Status update

If I had to pick out one person, place or event of the year, one thing that truly defines what it means to be young today, it has to be this scene between Katrina Kaif and Hrithik Roshan in Zindagi Na Milegi Dobara. Hrithik has just experienced deep-sea diving for the very first time, and his eyes shine with a new and different light. He understands the philosophy of the scuba chick, the idea of living in this moment — the only moment you truly have. It’s a philosophy which pretty much sums up the mood of a generation. And this mood is reflected in just about everything you do with your life.

The world, according to Facebook founder Mark Zuckerberg, is defined by your status update. And who the hell remembers yesterday’s update? Nevertheless, here is my pick of events of 2011, which made a difference to the lives of the young and the Facebooked.
India Against Corruption’s crusade in August this year, which galvanised young people across the country like never before. They skipped work and bunked college to join the protests on the ground, to carry candles and placards in support of the movement.
Yes, five years ago young people did pour out onto the streets, but it was mostly to raise a matter of personal interest. The Youth for Equality movement railed against reservation for OBCs in elite institutions. The fight was for “merit”, for seats which belong to “Us”, who had worked hard for it. Not “Them”, who got lucky by accident of birth.
In 2011, it was different. The movement was about national interest. And yet, they plunged into it, both offline and online. A frail old man with a Gandhitopi reminded them of the India they had read about in history textbooks. The one they thought had been forever lost.
For a shining moment, they were part of a new independence movement. A daily drama played out in 140 characters, and it was covered live, like a hot new reality show by excitable television anchors.
Four months later, it all appears to be a distant dream, a part of “history”. The cache has been cleared of idealistic chatter. Conversation in the canteen is back to cricket, Bollywood and girls.
Speaking of cricket, India’s win over Sri Lanka in World Cup cricket was possibly the proudest moment of the year for any citizen of India. But even more so for the youth, who have absolutely no recollection of the 1983 World Cup victory.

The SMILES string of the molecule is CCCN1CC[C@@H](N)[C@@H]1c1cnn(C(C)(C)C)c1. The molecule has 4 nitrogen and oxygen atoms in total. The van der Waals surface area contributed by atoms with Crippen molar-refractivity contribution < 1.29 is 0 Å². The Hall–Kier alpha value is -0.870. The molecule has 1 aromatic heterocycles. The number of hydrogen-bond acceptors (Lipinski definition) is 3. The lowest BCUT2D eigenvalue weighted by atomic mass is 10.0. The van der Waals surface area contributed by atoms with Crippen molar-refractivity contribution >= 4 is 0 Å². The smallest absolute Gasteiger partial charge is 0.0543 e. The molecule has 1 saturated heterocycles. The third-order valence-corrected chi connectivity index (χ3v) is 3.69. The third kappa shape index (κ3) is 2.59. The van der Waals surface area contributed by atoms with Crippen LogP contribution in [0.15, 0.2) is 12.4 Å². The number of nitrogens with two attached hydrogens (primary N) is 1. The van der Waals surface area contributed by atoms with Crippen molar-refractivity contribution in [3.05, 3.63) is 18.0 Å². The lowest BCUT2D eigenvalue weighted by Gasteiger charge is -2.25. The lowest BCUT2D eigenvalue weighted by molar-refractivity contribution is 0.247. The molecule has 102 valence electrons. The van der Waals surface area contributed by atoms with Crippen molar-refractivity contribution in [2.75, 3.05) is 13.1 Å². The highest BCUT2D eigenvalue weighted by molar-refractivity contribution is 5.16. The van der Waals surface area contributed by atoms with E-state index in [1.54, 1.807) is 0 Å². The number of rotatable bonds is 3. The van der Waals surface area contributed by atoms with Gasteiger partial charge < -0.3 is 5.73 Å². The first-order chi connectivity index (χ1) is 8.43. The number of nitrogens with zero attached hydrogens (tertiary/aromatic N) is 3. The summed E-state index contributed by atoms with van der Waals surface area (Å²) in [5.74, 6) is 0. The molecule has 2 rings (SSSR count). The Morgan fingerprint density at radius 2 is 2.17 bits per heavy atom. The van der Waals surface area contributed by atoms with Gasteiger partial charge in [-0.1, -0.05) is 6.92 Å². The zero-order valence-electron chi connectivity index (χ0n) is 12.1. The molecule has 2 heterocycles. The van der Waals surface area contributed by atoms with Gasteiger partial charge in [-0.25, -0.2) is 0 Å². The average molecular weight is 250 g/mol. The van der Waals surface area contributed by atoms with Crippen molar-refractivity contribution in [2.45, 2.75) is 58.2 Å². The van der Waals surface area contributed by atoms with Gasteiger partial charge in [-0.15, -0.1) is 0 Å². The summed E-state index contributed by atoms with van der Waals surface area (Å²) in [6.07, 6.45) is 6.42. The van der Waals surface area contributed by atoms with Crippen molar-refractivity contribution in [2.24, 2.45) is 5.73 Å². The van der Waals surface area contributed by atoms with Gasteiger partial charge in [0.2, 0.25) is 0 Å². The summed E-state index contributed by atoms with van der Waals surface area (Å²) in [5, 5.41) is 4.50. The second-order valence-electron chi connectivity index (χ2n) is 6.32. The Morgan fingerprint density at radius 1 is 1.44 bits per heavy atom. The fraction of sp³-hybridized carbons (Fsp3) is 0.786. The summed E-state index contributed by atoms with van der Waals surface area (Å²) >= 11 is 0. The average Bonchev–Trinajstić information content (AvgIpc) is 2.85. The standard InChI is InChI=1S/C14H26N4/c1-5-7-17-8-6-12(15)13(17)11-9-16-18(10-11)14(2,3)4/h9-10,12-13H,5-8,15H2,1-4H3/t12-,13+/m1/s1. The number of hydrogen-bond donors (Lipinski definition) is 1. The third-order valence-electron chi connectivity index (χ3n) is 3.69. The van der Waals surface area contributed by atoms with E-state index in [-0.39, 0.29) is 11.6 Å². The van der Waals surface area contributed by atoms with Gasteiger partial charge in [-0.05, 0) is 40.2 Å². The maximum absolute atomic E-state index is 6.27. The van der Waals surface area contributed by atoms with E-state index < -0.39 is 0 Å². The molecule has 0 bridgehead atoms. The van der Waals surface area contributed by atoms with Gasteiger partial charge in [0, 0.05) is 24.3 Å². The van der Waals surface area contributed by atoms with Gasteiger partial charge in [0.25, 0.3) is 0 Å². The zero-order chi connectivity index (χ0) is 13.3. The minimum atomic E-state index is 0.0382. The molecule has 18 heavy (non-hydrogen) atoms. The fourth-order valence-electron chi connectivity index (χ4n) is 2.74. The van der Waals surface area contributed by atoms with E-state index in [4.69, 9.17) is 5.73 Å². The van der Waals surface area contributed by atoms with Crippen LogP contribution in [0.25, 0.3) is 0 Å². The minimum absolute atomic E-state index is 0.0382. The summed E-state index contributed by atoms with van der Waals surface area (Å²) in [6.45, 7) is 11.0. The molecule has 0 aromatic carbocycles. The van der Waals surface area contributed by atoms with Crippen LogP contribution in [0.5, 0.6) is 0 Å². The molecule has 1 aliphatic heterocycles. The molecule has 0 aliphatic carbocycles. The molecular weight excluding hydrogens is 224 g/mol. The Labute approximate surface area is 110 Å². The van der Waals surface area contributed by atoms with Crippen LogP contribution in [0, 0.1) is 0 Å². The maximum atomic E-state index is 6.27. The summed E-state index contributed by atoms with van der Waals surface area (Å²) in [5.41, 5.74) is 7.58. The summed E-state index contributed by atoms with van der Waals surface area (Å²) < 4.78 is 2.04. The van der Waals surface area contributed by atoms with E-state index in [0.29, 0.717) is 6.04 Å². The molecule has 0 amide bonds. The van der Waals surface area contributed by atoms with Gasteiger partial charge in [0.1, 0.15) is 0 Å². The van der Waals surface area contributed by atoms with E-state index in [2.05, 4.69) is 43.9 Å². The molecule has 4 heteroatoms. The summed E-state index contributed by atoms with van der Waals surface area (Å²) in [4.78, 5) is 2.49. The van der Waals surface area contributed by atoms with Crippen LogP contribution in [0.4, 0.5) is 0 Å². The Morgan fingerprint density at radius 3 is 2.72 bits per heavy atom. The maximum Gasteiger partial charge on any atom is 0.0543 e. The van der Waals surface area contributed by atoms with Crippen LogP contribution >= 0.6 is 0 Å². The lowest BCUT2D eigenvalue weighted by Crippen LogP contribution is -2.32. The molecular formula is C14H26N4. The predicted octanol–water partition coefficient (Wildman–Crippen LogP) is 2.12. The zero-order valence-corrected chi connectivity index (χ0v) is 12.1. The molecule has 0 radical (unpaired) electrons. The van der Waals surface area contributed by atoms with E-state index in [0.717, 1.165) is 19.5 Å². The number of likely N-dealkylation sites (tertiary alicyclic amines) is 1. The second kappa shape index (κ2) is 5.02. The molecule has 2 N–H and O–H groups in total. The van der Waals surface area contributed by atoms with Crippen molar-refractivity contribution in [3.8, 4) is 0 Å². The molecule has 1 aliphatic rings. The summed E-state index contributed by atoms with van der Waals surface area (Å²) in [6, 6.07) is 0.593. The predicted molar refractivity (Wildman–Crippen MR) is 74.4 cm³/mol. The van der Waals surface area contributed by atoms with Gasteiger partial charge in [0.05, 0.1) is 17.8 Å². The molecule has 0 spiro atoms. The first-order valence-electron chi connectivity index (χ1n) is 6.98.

The trouble is the performance of Team India since that victory. Young India still loves M.S. Dhoni but would rather spend its time watching F1 and Manchester United. F1 bole toh, 2011 was also the year that India “arrived”, with the Buddha International Circuit hosting its inaugural F1 race in Greater Noida. It was thrilling to know that the gods of racing were descending on our soil.
Love us, hate us, but you can’t ignore us. We’re the largest youth population in the world, the market of the future for every brand.
The idea of the “brand” is, in itself, changing. A brand is no longer a fast-moving consumer good or service — each individual is a brand.
Salman Khan’s Character dheela hai became one of the “it” songs of the year, because it rang so true about the actor. It’s all about “being human”, after all.
With humanity also comes tragedy. Twenty-two-year-old Malini Murmu, a first-year student at IIM-Bangalore, committed suicide in September this year after being humiliated on Facebook. Her boyfriend’s status update had read: “Feeling super cool today. Dumped my new ex-girlfriend. Happy independence day.”
The peril of living your life 24x7 online — under the scrutiny of peers — is vividly reflected. Just an instance when being “in the moment” was not advised. But then, youth is all about extremes — of passion, of depression, of ascension.
It’s everyday events that don’t make it to newspapers and television channels that matter to an 18-year-old: The first flush of love. The cruelty of an exam. An iPod received on a birthday.
To pick out any more “events” of 2011 which defined or changed youth is kind of irrelevant. Yes, Steve Jobs died, but life must go on. The future is ours and what we make of it.

The writer is a best-selling author

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